A popular voice-over-internet-protocol (VOIP) software, 3CX, is being abused by attackers to spread a malicious payload. A North Korean threat actor is suspected to be behind the supply-chain attack.
“The affected software is 3CX – a legitimate PBX phone system available on Windows, Linux, Android, and iOS. The application has been abused by the threat actor to add an installer that communicates with various command-and-control (C2) servers,” cybersecurity company Sophos said.
A private branch exchange (PBX) is used to manage multiple inbound and outbound lines including call routing and voicemail features.
The 3CX desktop app, available for Windows, macOS, Linux, and mobile operating systems, is used by 600,000 customers in 190 countries. According to the company’s website, McDonald’s, CocaCola, Toyota, BMW, and Mercedes Benz are among its biggest clients.
On March 29, two cybersecurity companies, CrowdStrike and Sophos, observed unexpected malicious activity.
“The malicious activity includes beaconing to actor-controlled infrastructure, deployment of second-stage payloads, and, in a small number of cases, hands-on-keyboard activity,” CrowdStrike said.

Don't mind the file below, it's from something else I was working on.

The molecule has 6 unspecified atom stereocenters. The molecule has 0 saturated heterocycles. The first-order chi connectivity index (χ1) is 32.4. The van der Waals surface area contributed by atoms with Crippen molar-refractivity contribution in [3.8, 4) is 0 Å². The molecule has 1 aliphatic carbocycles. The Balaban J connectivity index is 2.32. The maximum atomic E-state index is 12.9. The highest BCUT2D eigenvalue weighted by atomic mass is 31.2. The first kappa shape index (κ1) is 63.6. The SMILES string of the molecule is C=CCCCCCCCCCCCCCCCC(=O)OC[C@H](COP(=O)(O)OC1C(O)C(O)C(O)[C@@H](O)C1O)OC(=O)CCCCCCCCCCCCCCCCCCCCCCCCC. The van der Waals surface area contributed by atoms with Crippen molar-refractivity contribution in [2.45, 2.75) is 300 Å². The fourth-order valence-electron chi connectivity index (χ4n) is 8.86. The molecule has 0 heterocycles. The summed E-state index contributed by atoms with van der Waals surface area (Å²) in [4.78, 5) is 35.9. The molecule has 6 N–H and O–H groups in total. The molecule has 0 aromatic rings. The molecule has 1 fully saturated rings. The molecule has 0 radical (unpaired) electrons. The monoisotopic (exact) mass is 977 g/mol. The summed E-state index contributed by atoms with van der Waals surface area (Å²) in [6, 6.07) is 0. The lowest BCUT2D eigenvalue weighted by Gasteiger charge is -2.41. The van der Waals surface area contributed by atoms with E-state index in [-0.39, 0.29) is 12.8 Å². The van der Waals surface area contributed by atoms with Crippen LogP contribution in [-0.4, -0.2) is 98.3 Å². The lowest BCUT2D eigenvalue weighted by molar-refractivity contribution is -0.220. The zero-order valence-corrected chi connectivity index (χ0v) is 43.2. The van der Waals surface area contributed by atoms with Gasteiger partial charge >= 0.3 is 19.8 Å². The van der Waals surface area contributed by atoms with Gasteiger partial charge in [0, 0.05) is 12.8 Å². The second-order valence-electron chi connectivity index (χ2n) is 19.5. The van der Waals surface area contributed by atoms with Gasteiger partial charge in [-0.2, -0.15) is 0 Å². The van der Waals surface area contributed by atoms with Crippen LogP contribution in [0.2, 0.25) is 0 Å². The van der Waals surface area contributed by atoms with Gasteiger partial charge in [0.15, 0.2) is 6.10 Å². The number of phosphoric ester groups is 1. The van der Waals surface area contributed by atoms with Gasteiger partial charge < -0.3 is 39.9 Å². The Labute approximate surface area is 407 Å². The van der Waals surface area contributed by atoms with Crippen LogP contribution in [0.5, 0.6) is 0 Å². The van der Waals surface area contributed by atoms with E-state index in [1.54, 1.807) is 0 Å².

Both cyber pundits called this a developing situation. The malicious version of the 3CX desktop app affects Windows and macOS users at the time of writing.
“The attack revolves around a DLL sideloading scenario, one with a remarkable number of components involved. This is likely to ensure that customers were able to use the 3CX desktop package without noticing anything unusual about the affected package,” Sophos explained.
Both companies assess that a nation-state threat actor is behind the activity. Namely, CrowdStrike believes Labyrinth Chollima, a North Korean threat actor active since 2009, is spreading the trojanized version of the 3CX desktop.
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